Italian protesting clerical abuse arrested in front of the Vatican

Italian protesting clerical abuse arrested in front of the Vatican

Italian protesting clerical abuse arrested in front of the Vatican

Arturo Borrelli, an Italian clerical sexual abuse victim, protests in front of the Vatican Feb. 4. (Credit: Curtesy of Rete L'Abuso.)

An Italian victim of sexual abuse by clergy peacefully protested in front of the Vatican Monday before being taken away by police officers.

ROME – Just a few weeks before bishops from around the world convene in Rome to discuss the clerical sexual abuse crisis, an Italian victim peacefully protesting in front of the Vatican Feb. 4 was escorted away by police officers.

“Police agents escorted him to the station after he handcuffed himself to a pole,” Carlo Grezio, the victim’s lawyer, told local reporters.

“He was treated with regard and respect. Some agents know his story and expressed solidarity, but regardless, a formal charge will be made against him for wasting police time,” he added.

Arturo Borrelli, 40, claims to have been sexually abused by Father Silverio Mura, who was his religion teacher, about thirty years ago in the peripheries of Naples, Italy.

“I ask for justice and that all victims have justice because it’s essential to heal,” Borrellli told Crux in a phone interview Feb.4. “I will continue my fight until the end.”

The victim said he had informed the Vatican’s Secretary of State that he was coming to Rome to denounce his abuse. He claims that when he arrived Monday morning at the St. Anna entrance of the Vatican, about twenty police officers and journalists were awaiting him.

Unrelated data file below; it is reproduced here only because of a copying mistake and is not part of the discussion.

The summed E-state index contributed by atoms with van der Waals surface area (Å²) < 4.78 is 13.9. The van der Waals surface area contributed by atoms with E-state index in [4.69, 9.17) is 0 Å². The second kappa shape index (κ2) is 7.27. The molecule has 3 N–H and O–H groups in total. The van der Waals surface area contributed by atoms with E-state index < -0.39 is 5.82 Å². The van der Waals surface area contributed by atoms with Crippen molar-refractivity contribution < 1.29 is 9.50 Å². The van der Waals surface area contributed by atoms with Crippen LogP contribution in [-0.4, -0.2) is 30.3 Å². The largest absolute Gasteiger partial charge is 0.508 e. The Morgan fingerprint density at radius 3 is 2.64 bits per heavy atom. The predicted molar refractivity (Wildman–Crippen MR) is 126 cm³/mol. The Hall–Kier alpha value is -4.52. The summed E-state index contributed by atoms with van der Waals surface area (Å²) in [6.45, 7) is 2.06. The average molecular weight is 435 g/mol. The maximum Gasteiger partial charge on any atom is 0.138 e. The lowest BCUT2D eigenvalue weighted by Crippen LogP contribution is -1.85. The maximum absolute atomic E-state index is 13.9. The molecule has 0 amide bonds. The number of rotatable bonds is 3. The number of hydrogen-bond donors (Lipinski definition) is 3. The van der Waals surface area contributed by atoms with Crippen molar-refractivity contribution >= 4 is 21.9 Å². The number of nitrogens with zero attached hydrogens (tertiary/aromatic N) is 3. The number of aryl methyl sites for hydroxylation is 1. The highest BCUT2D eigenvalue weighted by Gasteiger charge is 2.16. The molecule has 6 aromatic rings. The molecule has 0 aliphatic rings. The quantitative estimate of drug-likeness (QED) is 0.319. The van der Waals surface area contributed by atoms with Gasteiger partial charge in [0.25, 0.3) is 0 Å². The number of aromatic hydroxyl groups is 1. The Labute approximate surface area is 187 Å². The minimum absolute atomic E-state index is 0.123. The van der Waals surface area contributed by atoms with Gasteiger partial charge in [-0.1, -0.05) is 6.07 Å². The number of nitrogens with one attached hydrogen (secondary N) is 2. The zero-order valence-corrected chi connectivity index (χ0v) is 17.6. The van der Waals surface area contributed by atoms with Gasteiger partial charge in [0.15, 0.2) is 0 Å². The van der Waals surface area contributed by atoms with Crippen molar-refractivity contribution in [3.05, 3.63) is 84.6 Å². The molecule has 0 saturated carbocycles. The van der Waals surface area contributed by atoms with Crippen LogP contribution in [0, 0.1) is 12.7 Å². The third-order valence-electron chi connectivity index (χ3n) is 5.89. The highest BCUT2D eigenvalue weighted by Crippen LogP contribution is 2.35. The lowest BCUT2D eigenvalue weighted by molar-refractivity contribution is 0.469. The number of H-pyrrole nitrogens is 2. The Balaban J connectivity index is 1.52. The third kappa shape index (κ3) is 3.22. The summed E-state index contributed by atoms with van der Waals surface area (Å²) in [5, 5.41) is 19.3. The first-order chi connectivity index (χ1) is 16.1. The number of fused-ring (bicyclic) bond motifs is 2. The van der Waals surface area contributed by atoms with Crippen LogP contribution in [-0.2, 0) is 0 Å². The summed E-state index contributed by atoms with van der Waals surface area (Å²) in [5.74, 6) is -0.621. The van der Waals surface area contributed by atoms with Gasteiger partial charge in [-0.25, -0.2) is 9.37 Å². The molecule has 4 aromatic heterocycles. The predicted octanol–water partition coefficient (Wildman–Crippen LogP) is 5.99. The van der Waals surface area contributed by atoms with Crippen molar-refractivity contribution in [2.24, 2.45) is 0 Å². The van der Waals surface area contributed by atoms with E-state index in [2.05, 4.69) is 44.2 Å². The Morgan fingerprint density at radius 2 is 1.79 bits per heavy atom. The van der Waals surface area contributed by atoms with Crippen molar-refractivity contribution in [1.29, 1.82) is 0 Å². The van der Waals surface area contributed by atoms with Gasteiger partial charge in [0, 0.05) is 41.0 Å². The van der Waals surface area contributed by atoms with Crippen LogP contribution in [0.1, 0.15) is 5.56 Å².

“The police officers took me to get a coffee, they hugged me, they were moved,” Borrelli said. “I have had help from everyone – journalists, police officers, normal people – but not from the Church.”

“I was looking for the Church’s help, because I believed in it a lot, but for them I am just an enemy and a nuisance,” he added.

Borrelli has asked for compensation from the Archdiocese of Naples, led by Cardinal Crescenzio Sepe, for publishing an official document in 2017 including his name eight times after he had anonymously spoken with media outlets about his abuse.

“Cardinal Sepe ruined my life, he made me lose my job,” he said, adding that he also holds Pope Francis personally accountable because he claims the pontiff is aware of his situation and did not act.

Borrelli met Francis in July 2018, when he said he had the chance to tell the pontiff about his abuse. Francis, Borrelli claims, promised to begin a canonical trial against his abuser and help him find a job.

To date, Borrelli remains unemployed. Meanwhile, according to reports by an activist group, his abuser is still practicing as a religion teacher, in close proximity to children, under the false name of Father Saverio Aversano in Perugia in central Italy.

“It’s scandalous that a person must reduce himself to this situation in order to have justice,” said Francesco Zanardi, a clerical sexual abuse survivor and president of “Rete L’abuso”, in an interview with Crux Feb. 4.

Rete L’abuso is the only network in Italy for clerical sexual abuse victims and counts Borrelli among its associates. The association works in partnership with the global association Ending Clergy Abuse.

“The pope has said a lot of things,” Zanardi added, “Borrelli is only asking for what the Vatican has promised.”

In an effort to address the abuse crisis, Francis has called heads of bishops’ conferences to the Vatican Feb. 21-24 to discuss the issue and listen to victims. Bishops were asked to prepare for the meeting by encountering victims and creating guidelines, if they haven’t done so already, on how to properly address sexual abuse in the Church.

During his flight back from a papal visit to Panama for World Youth Day, Francis invited people to “deflate expectations” regarding the summit. Borrelli told Crux that he does not expect much to come out of the event.

“I don’t believe in anything anymore,” he said. “I am a believer and I pray but I cannot attend Mass anymore, even though I believe that there is still a lot of good in the Church.”

Borrelli’s expectations for the summit do not reflect his faith in the pontiff.  “Pope Francis has heart,” he said, “but if he does nothing, I would be very hurt.”

“It would only take a bit of love.”

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